Skip to main content

Chickpeas and Sesame...Hummus v2.0


The English word for this humble legume of Mediterranean origin is chickpea. In Spanish, garbanzo; Italian, cece; French, pois chiche, and in Arabic, hummus. Thus the word hummus which we've become accustomed to as the prepared dish of chickpeas, tahini (sesame paste), lemon, and garlic, refers to the chickpea itself, or hummus. The full name for the prepared food in its native tongue is known as hummus bil tahina, or chickpeas with tahini (sesame paste). But for simplicity in American English it is simply referred to as hummus.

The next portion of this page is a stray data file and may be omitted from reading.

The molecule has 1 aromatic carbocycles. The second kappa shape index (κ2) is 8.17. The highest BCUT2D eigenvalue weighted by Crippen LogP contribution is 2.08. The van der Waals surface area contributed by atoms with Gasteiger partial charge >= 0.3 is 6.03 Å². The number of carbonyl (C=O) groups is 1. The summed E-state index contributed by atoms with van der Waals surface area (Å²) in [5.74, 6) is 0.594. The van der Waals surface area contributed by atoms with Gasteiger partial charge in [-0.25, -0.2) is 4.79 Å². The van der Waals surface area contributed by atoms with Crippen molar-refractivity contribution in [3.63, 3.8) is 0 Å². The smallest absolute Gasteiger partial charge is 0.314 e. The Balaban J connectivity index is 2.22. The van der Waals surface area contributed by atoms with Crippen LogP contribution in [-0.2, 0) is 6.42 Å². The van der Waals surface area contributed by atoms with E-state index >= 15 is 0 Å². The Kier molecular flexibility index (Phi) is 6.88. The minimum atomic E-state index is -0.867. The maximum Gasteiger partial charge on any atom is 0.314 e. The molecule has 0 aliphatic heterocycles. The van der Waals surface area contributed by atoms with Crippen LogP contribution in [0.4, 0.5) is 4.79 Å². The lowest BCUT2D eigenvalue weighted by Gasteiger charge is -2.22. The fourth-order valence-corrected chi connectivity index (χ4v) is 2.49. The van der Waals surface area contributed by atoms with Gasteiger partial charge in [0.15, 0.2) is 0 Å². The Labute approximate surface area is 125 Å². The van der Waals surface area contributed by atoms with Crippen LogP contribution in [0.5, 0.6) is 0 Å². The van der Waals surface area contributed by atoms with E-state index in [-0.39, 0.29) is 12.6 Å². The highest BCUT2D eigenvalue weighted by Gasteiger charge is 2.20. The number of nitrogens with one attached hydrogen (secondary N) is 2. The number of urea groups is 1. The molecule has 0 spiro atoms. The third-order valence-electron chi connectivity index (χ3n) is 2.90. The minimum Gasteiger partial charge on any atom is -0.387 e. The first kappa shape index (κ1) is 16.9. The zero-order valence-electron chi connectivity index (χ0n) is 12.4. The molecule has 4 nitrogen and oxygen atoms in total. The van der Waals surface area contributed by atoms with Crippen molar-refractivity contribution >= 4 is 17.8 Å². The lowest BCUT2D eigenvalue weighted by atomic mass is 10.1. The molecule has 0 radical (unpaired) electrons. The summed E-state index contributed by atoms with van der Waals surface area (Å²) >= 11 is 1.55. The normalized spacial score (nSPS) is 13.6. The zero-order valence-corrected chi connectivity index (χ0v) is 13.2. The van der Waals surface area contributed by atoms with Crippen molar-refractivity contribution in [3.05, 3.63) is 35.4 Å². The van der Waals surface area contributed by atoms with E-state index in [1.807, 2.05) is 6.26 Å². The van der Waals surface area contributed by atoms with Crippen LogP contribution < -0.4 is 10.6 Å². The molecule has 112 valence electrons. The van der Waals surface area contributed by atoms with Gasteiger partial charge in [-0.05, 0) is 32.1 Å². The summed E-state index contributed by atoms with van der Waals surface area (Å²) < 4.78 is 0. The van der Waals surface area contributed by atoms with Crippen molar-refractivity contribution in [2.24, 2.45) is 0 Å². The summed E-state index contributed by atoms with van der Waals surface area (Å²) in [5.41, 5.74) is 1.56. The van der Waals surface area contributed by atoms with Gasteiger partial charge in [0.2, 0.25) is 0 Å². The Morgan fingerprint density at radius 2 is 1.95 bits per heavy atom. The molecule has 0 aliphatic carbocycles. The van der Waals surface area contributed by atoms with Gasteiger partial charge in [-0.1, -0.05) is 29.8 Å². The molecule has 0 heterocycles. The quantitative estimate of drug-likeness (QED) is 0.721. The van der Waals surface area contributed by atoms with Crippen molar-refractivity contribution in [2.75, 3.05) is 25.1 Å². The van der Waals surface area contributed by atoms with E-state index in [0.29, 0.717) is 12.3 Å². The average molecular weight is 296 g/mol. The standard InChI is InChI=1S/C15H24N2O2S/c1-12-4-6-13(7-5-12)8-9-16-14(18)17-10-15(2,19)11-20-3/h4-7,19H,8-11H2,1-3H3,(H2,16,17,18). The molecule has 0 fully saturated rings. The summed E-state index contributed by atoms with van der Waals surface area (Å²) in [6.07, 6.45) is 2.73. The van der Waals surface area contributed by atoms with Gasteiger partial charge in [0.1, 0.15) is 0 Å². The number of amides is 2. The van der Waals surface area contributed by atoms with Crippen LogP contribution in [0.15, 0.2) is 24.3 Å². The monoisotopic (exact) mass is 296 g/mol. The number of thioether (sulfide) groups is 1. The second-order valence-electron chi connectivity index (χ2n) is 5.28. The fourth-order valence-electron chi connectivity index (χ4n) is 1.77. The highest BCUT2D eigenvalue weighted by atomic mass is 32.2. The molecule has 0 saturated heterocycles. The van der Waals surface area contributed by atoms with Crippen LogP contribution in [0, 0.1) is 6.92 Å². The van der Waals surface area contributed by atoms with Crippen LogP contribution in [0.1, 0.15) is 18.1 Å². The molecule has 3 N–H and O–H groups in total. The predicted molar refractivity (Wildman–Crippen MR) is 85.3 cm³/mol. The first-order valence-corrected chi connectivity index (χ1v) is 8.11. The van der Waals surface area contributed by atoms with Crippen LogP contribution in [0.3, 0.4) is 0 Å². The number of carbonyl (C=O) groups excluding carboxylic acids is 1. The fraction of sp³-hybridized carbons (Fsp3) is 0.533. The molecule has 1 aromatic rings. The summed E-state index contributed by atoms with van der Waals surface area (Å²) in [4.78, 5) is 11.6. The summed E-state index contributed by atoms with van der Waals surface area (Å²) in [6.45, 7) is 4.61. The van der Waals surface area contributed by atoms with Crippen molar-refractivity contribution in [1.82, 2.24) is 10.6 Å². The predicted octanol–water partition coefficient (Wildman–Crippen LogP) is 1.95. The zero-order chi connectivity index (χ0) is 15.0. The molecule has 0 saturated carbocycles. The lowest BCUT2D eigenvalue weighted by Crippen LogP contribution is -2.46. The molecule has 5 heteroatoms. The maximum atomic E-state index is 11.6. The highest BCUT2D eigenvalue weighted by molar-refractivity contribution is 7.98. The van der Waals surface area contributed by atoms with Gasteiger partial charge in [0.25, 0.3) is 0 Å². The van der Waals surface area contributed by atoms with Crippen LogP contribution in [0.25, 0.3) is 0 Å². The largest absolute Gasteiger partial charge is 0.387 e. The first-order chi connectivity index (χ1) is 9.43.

Personally I have made and eaten lots of this delicious paste in my lifetime, both at home and in restaurant kitchens, and in fact grew up eating it before it was trendy. It's a very simple recipe, one which originally entailed mashing the ingredients with a mortar and pestle, but now can be made simply by tossing all the ingredients in a food processor and pressing a button. But like anything there are also different levels of refinement, even to an exceedingly simple recipe such as this. Recently I've done a few things which refine this ancient dish, and while minor adjustments the outcome is nothing short of revolutionary and resulted in the creamiest and most delicious hummus I’ve made to date. The tweaks this: Add baking soda to the soaking and cooking liquids, purposely overcook the chickpeas—to the point of them falling apart—and remove most of their skins. It’s that simple. Adding baking soda to the soaking and cooking liquids raises the PH levels in the water which does two things. One is that it breaks down their fiber a bit, which makes them cook quicker, but it also loosens their skins. I’ve also increased the amount of tahini which yields not only a silkier and richer texture but also flavor.